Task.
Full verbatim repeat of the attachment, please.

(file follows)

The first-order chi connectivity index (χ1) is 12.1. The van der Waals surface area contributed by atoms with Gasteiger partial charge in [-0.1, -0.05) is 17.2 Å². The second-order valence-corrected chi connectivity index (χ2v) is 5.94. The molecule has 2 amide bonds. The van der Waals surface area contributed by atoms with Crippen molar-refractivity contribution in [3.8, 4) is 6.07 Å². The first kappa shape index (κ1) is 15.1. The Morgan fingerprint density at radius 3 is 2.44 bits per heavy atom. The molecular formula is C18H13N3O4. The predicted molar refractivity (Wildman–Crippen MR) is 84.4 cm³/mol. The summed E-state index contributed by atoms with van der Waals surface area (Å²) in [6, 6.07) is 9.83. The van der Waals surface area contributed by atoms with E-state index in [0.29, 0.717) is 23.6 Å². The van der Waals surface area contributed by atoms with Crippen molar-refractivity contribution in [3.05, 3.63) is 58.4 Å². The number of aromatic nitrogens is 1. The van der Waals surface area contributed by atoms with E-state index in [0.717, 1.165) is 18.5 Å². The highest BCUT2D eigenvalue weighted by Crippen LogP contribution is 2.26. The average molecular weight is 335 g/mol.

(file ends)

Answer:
The first-order chi connectivity index (χ1) is 12.1. The van der Waals surface area contributed by atoms with Gasteiger partial charge in [-0.1, -0.05) is 17.2 Å². The second-order valence-corrected chi connectivity index (χ2v) is 5.94. The molecule has 2 amide bonds. The van der Waals surface area contributed by atoms with Crippen molar-refractivity contribution in [3.8, 4) is 6.07 Å². The first kappa shape index (κ1) is 15.1. The Morgan fingerprint density at radius 3 is 2.44 bits per heavy atom. The molecular formula is C18H13N3O4. The predicted molar refractivity (Wildman–Crippen MR) is 84.4 cm³/mol. The summed E-state index contributed by atoms with van der Waals surface area (Å²) in [6, 6.07) is 9.83. The van der Waals surface area contributed by atoms with E-state index in [0.29, 0.717) is 23.6 Å². The van der Waals surface area contributed by atoms with Crippen molar-refractivity contribution in [3.05, 3.63) is 58.4 Å². The number of aromatic nitrogens is 1. The van der Waals surface area contributed by atoms with E-state index in [0.717, 1.165) is 18.5 Å². The highest BCUT2D eigenvalue weighted by Crippen LogP contribution is 2.26. The average molecular weight is 335 g/mol.